STANFORD, Calif. (KGO) -- They're among the harshest research environments on the planet. But understanding the forces driving massive ice sheets in areas like Greenland and Antarctica could be critical for predicting the future of climate change and sea level rise.
Enter Stanford engineer Thomas Teisberg and the unmanned drone dubbed Peregrine. The drone is designed to carry ice penetrating radar, which is able to gather data miles beneath the surface.
"This is our tool for understanding what lies underneath the ice, which is one of the most critical inputs to understanding how this ice sheet is going to evolve in the future," explains Teisberg.
Antennae are mounted in the wings, with other instruments also sheltered from the weather. The Stanford team recently field tested the aircraft in Iceland. They say the ice penetrating radar been used for decades, but it's been expensive to deploy. They're now hoping the drone-based system will allow researchers from around the world to monitor threatened ice sheets more closely and generate more detailed data.
"We reduce the cost of collecting this data dramatically. And we make it so we can collect data more of the time, during the night, in more adverse weather, and we can solve this data gap," says Teisberg.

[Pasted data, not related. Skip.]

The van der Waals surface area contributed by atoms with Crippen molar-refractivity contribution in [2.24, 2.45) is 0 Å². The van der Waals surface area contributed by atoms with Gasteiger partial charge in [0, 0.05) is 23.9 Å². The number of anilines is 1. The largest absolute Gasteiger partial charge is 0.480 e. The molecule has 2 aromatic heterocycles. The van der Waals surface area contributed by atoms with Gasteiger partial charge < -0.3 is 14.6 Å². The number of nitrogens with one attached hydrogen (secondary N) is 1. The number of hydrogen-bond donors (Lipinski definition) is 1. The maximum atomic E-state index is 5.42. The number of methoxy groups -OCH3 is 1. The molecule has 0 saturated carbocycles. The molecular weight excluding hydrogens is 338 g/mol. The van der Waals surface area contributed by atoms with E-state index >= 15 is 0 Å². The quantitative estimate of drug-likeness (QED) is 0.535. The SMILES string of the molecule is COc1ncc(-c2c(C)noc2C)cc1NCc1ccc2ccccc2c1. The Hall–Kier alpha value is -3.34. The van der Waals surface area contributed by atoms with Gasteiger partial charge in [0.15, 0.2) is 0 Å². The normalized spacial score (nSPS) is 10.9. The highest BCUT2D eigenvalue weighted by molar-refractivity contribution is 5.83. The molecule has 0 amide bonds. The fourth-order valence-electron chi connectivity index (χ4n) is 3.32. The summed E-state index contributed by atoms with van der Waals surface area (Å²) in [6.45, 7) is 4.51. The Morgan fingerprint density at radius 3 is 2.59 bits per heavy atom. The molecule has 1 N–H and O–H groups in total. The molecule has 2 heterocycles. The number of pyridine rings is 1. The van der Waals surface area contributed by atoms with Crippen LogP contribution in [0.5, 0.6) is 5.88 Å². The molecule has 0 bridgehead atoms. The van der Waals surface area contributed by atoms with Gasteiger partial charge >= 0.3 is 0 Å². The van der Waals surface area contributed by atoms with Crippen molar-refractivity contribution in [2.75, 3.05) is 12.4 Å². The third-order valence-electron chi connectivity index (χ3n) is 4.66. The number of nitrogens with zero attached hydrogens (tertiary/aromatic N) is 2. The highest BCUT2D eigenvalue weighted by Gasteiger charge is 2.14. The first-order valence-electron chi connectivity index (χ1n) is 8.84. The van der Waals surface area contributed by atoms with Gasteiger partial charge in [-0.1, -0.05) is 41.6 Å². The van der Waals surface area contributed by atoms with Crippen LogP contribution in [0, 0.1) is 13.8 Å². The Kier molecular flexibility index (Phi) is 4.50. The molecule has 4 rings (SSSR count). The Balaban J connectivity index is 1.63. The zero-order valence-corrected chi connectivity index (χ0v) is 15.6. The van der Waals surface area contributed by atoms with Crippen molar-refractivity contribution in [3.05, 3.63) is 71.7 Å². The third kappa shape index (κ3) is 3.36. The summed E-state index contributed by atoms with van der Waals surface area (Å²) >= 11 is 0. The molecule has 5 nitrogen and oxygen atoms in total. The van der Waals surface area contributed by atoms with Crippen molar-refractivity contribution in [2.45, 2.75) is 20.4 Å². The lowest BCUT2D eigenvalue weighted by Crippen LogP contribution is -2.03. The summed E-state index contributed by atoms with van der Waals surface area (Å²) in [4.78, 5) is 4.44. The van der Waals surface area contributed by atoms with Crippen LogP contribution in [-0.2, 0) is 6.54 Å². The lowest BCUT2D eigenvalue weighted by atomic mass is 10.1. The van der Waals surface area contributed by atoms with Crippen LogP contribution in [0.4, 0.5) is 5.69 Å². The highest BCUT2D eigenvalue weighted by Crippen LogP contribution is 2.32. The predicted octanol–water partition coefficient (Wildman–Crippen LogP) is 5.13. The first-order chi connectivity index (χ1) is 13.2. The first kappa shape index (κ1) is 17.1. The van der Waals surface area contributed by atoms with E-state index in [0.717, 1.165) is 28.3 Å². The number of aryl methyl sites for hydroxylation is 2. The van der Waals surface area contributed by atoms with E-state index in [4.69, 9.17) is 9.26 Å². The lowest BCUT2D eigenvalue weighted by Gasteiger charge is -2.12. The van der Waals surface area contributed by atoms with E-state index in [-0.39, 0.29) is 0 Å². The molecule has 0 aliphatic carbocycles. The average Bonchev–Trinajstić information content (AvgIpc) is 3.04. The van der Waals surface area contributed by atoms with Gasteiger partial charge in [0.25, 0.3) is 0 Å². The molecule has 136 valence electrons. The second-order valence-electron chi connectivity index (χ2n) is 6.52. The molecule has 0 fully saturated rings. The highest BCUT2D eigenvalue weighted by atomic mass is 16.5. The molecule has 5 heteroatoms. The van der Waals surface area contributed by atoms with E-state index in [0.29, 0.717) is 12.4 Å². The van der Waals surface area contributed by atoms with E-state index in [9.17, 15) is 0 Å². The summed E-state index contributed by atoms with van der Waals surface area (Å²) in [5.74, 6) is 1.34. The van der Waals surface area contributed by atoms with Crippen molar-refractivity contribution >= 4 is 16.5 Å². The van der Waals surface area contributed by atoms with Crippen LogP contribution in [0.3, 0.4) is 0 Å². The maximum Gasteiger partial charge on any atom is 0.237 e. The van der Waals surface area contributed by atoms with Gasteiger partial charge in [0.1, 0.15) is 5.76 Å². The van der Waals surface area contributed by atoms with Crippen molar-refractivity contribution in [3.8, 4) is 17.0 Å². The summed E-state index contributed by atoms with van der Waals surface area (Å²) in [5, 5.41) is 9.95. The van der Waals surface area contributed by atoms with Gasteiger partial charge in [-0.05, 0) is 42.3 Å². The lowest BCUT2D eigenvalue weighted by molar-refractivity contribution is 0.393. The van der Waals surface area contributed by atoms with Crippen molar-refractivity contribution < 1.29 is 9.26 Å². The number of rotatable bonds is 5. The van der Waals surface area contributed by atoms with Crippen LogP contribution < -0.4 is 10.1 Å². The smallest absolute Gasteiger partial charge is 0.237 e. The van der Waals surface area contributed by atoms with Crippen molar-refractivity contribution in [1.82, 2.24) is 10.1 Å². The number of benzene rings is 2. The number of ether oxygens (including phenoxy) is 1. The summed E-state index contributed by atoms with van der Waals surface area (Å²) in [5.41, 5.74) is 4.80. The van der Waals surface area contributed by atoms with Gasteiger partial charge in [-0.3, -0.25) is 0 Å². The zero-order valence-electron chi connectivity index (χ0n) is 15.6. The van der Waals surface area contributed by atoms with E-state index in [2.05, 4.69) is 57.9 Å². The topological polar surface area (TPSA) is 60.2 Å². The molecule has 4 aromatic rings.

Last year, we profiled a team from the NASA Jet Propulsion Lab, which is deploying sensors from aircraft to study the effect that warming oceans are having on ice shelfs in Greenland. Other researchers are using a variety of technologies, including satellite imagery and ground-based systems to gather ice sheet data in different locations.
"I think there's tremendous value to both real time data and just data that's sampled more frequently," explains professor Dustin Schroeder, Ph.D., of the Stanford Doerr School of Sustainability.
Professor Schroeder heads up the Stanford Radio Glaciology Research Group and is overseeing the drone project, which underwent development on the Stanford campus. He believes the technology could also be coupled with artificial intelligence to better target the measurements over large areas.
"We know that ice sheets are very dynamic, that their processes evolve far more frequently than once ever, or going back every few decades, or even every year. We know there are processes that take place over the scale of tides, or the scale of seasons or the scale of days. And so the ability to put sensors out there that can capture that fine-tuned timescale is really transformative," prof. Schroeder believes.
Antarctica has been of particular interest to researchers, where a major ice shelf recently collapsed. They say the sudden breaks can release even more ice from the glaciers behind them, adding to sea level rise. And developing technologies to more accurately understand and predict the events is becoming more urgent.
"There's still a lot of uncertainty we could reduce. Exactly how much is going to melt and exactly how fast and there's a lot of value to planners, especially in coastal communities and your critical infrastructure where there might be roads or vulnerable communities," says Teisberg.
Perhaps laying out the broad long-term mission for an evolving technology.
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